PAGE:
Pet Adoptions Often Come with Challenges


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Often shelters don’t relay correct information to families looking to adopt pets. Holly, adopted by Annette Manlief, is much larger than expected.

Maddie Allen, Staff Reporter

Pet adoptions during the pandemic year hit an all time high. This could have been due to animal shelter commercials pulling at people’s heart strings, or maybe it was just boredom and families thought a new pet would help with all the additional time spent at home. Some families turned to animal shelters to the new addition to the family, while others worked with breeders.  Regardless of the path taken, no adoption comes with a seamless introduction into a new home, but for many families, it’s an extremely rewarding process.  

Annette Manlief, English teacher at Great Crossing High School, has gone through the shelter adoption process multiple times. Although it has been positive overall, it has also been frustrating at times.  Sometimes a shelter may tell families looking to adopt a pet one thing about a pet’s background, but that information may not always be accurate.

Manlief experienced this in regards to the size of the two dogs her family adopted. “Our dog, Rocket, a rat terrier, was labeled cat friendly, dog friendly, and kid friendly.  None of those labels were correct.”  Manlief and her family quickly realized that Rocket would have some trouble adjusting to their home that had both children and other pets.  

“At 12 lbs of pure attitude and craziness, he chased my 16 year old cat away as the sweet boy was trying to welcome him into the home, bit neighborhood kids, and went berserk over other dogs being walked.  It was an absolute nightmare,” said Manlief. 

We aren’t the type of people who give up a pet; we just aren’t.  When a pet is brought into our home, it’s brought there for the duration of its life.  That means we work with what we get.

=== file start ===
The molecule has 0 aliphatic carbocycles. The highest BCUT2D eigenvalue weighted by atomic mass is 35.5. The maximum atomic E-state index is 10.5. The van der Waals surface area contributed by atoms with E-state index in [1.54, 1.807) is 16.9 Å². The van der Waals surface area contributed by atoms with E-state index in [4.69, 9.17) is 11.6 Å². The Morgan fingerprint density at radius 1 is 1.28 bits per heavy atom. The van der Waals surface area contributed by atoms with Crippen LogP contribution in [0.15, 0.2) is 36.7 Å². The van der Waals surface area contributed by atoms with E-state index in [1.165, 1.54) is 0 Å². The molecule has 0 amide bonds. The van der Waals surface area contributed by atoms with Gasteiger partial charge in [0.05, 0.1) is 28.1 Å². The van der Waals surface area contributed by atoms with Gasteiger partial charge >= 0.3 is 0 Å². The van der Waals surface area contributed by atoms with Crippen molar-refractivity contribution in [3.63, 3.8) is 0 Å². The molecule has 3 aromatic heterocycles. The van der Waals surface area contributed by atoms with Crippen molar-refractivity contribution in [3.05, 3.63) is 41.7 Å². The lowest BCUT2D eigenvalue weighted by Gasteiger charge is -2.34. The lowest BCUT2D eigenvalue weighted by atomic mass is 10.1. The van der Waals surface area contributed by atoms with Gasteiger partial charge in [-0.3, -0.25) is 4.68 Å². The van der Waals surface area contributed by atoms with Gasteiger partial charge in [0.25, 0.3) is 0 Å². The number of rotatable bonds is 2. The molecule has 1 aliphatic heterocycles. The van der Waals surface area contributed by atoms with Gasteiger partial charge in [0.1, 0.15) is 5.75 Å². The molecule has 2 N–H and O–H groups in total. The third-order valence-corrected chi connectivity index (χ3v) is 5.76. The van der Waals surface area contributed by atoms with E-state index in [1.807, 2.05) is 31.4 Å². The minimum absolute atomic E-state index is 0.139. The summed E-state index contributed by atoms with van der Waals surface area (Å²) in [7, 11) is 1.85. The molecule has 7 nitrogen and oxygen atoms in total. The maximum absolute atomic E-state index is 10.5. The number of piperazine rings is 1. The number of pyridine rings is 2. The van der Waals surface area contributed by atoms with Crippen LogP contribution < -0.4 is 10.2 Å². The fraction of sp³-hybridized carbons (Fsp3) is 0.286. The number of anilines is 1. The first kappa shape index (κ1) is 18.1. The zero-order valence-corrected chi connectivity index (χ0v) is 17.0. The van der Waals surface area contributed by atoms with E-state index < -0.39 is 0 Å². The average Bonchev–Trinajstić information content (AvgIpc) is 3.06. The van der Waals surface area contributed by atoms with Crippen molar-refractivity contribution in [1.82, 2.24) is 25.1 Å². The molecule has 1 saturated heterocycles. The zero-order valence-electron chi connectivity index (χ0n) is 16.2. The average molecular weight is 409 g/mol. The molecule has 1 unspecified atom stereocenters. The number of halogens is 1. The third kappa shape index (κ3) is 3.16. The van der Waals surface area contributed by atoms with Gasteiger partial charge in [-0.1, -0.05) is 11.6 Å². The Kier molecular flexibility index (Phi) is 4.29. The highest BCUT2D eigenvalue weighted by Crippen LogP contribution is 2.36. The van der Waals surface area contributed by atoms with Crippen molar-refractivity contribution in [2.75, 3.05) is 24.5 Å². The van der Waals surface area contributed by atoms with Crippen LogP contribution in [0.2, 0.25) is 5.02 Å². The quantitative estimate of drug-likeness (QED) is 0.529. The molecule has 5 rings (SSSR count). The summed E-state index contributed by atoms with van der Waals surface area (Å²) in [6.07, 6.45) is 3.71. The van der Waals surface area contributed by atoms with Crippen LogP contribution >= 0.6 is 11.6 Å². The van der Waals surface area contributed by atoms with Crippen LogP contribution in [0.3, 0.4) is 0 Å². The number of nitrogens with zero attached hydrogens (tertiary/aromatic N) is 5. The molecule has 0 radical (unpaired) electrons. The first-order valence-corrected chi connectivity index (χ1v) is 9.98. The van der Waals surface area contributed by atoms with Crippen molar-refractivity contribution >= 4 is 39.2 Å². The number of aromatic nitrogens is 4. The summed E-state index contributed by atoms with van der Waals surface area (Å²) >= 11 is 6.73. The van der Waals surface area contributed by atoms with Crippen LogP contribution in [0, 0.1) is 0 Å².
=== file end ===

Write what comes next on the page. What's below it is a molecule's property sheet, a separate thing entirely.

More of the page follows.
— Annette Manlief

Manlief had been a pet owner and lover her whole life, and the possibility of having to return Rocket to the shelter was too much to bear. She decided to take control of Rocket’s bad behavior. “We buckled down, trained him on our own to love his feline siblings, hired an in-home dog trainer once a week, and continued to walk him every day to get exposure to other dogs.”

Manlief and her family were yet again misinformed about another dog they adopted shortly after they got Rocket. They expected their new dog, Holly, to be a small lap-dog, but she ended up growing into a much larger dog.

The shelter told Manlief and her husband that Holly would be approximately 17 pounds as a full grown dog.  However, the dog is now 5 months old and weighs in at 25 pounds.  So once again Manlief had to adjust her expectations.  “We aren’t the type of people who give up a pet; we just aren’t.  When a pet is brought into our home, it’s brought there for the duration of its life.  That means we work with what we get.  So, our family has just had to adjust to the idea that this puppy, which my vet says will top out at 34 lbs, is going to be twice the size we anticipated,” said Manlief.

Private breeder adoptions are often looked at as the easy way to bring a new furry friend into your home, but it’s not always as easy as it looks. These animals live their whole lives up until the adoption point getting attached to their littermates and the people who own them. That makes them extremely upset when they’re brought into a new family and oftentimes leads to separation anxiety. 

Eleventh grade student, Jake Caudill, recently went through this process with a Goldendoodle puppy, Molly, and his family has had many struggles with the puppies attachment issues. These issues showed up while crate training at night. She would scream, bark, and cry all night until Jake or his mom would come spend time with her. “She was so hard to crate train because she wasn’t used to being alone. That made it impossible for my mom and I to sleep at night,” said Jake. 

Now that Molly is out of the crate training stage, she’s an energetic, snuggly ball of love. As she continued to grow and mature, she has become extremely independent. Jake said that, “During school days, she tends to be home alone for seven hours and has no accidents. She has never shown any signs of violence or aggression. She’s all anyone could hope for in a pet.”

 A new pet could mean a new best friend, a playmate, or even a comforting snuggle buddy after a hard day. It takes time, but it’s well worth it in the long run. Manlief said in regards to Rocket, “After four years, he is truly a beloved member of our family.  But it was work.  A lot of work.”